Wednesday, May 16, 2007

Straight thoughts 153

A positive development for pro-lifers in Ontario

The probability of pro-family, pro-life views to be heard in Ontario has become much higher yesterday, as a report from the Citizens Assembly, an independent group of citizens, has recommended a new electoral system for Ontario.

Although the new system will have to acquire a 60% majority in a Referendum this Fall, I am confident that the referendum will pass. That means that the Family Coalition Party will have a fair chance to elect representatives in the Ontario Legislature.

The Family Coalition Party ran 76 candidates and achieved over five percent of the popular vote in 1990, when people were hopeful that a party based on Christian moral principles could elect representatives, but its hopes were greatly reduced after that election, when people realized that with the current electoral system it would be very difficult to elect even one representative in Parliament.

Since then the party has been advocating not only a culture of life, but also a change of the system of election.

The “One Ballot, Two Votes” report on electoral reform by the Ontario Citizen Assembly was released as planned on May 15.

I believe it to be an outstanding piece of work, especially in its timeliness, transparency, clarity and simplicity.

Contrary to a previous report produced by the Law Commission of Canada, the report by the Ontario Citizen Assembly does not include political agendas, such as quotas, equality provisions and parliamentary commissions in the electoral system.

It could hardly have been the product of a government ministry or a government commission.

A yes/no Referendum will be held later this year, on October 10th , on whether to adopt the Mixed Member Proportional system proposed by the Citizen Assembly.

Voters will continue to vote for one of the candidates running in their electoral district, on the right side of the ballot. However, they also will be able to vote for a party of their choice, on the left side of the ballot.

These votes will add up to elect a number of additional MPPs for each party, for a total of 39 seats, to be added to the 90 seats elected conventionally.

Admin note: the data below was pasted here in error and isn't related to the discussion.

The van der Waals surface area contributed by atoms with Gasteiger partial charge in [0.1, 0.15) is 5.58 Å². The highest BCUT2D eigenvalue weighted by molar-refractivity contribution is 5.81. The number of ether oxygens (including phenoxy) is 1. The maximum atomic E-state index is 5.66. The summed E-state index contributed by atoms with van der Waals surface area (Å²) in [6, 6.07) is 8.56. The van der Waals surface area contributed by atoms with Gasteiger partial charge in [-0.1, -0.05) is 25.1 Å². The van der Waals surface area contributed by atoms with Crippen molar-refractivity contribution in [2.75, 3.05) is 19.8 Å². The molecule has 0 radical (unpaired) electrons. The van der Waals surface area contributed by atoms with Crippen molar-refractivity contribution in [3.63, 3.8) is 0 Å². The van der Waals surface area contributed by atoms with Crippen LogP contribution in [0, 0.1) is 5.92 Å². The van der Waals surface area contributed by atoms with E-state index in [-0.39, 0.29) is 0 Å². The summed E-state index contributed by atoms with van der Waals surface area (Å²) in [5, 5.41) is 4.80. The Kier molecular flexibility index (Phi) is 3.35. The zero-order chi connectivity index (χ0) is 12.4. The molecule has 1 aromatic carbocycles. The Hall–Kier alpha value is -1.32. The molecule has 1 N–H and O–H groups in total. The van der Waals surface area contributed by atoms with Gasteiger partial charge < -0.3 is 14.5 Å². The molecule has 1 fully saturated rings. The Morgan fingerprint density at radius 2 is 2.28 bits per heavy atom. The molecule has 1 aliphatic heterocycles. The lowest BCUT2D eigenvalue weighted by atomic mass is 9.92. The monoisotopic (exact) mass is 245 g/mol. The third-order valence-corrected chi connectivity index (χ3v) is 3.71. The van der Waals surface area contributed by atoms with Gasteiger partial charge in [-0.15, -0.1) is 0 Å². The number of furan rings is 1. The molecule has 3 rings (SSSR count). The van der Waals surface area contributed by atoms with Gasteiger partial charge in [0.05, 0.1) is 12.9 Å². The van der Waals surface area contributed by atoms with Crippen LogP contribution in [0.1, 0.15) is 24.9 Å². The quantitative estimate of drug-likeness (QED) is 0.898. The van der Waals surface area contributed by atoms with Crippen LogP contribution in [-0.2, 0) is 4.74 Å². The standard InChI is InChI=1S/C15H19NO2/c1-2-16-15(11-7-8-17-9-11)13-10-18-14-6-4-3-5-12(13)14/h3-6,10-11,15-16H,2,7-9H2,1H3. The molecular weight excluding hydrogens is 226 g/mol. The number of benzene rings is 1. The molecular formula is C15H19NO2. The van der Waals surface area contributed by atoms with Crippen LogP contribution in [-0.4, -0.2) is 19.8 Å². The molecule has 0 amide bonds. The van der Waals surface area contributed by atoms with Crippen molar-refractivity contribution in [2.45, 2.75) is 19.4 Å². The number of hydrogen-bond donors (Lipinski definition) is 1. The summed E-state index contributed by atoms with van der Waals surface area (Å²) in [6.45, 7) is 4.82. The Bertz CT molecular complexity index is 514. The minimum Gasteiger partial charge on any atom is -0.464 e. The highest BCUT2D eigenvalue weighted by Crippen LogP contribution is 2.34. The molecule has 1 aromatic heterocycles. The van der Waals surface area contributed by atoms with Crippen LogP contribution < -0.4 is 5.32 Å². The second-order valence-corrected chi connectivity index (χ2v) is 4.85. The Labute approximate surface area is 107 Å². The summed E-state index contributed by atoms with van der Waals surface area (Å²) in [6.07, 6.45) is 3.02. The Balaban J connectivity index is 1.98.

The new system will finally give a fair chance to smaller parties and it does not require parties to run candidates in every riding to collect votes. The threshold to be able to elect candidates for any party is only 3%. The new system will also be more representative of the people. Parties such as the Green Party and candidates with ideas different from the "established" parties will be able to compete for your vote.

Ultimately the new system gives voters more choice and more control. Different factions, such as social conservatives and fiscal conservatives, will not need to cohabitate in a "big tent" party, but will be able to co-operate and play a role in Majority Coalition governments according to the support received by the voters at election time.

With the new system coalition governments will become more common in Ontario and Coalition majority governments may actually enhance stability by discouraging abrupt shifts in policy that can occur in the current system.

In the current system wild swings between one government and the next created instability. These “majority” governments were seldom elected with a real majority of support from voters. In Ontario a succession of Liberal, NDP and PC, and again Liberal majority governments were elected in the past fifteen years, creating complete changes of direction almost at every election. In addition, the ability of pro-lifers to work within the established parties was curtailed, as all of the major parties converged, to garner more votes, towards a pro-choice position and all supported recent measures to introduce same-sex marriage.

I hope that finally, because of a fairer system of election, the Family Coalition Party will be a political force to be reckoned with, that the media will not be able to ignore.

A longer-term stability in government and the resulting economic prosperity may ultimately be the greatest legacy of the new electoral system in Ontario.


Anonymous said...

Sorry we have enough under achieving mpp's without adding another 39.
Besides who would vote for one candidate and another party at the same time.It sounds assinine.
Vote for one mpp and another in case one doesn't win ?
It's called equality.

BBS said...

Actually, it's not just a 60% majority, it's also a majority in 60% of the ridings. I think this initiative has little to no chance of meeting both of those criteria.

Giuseppe said...

In response to blanks57:

As he says, I'd rather diminish the number of ridings even more, for example combining each two ridings (minimizing boundary changes), for example, having 53 ridings and 30 party seats.
It is conceivable, even if unlikely, that a person would really like a local candidate, even if not from the preferred party.
Just another choice.
I am not sure I understend the "equality" bit.

Giuseppe said...

In response to bbs:

Of course I am aware of that.
If you analyze results of previous elections by riding and by polls, you will see a remarkably even distribution among different polls, among rural ridings and among city ridings.
The 60% of the ridings (with 50% majority in favour) is not such a great additional restriction.
In any case, I agree with the CA that such radical changes should have clear majority support.

Mark Greenan said...

Good summary of the Citizens' Assembly's work Giuseppe.

It's a mug's game to attempt to predict election results under a fair voting system, but you dead on when you say that under MMP, the Family Coalition Party would get A LOT more attention from the media.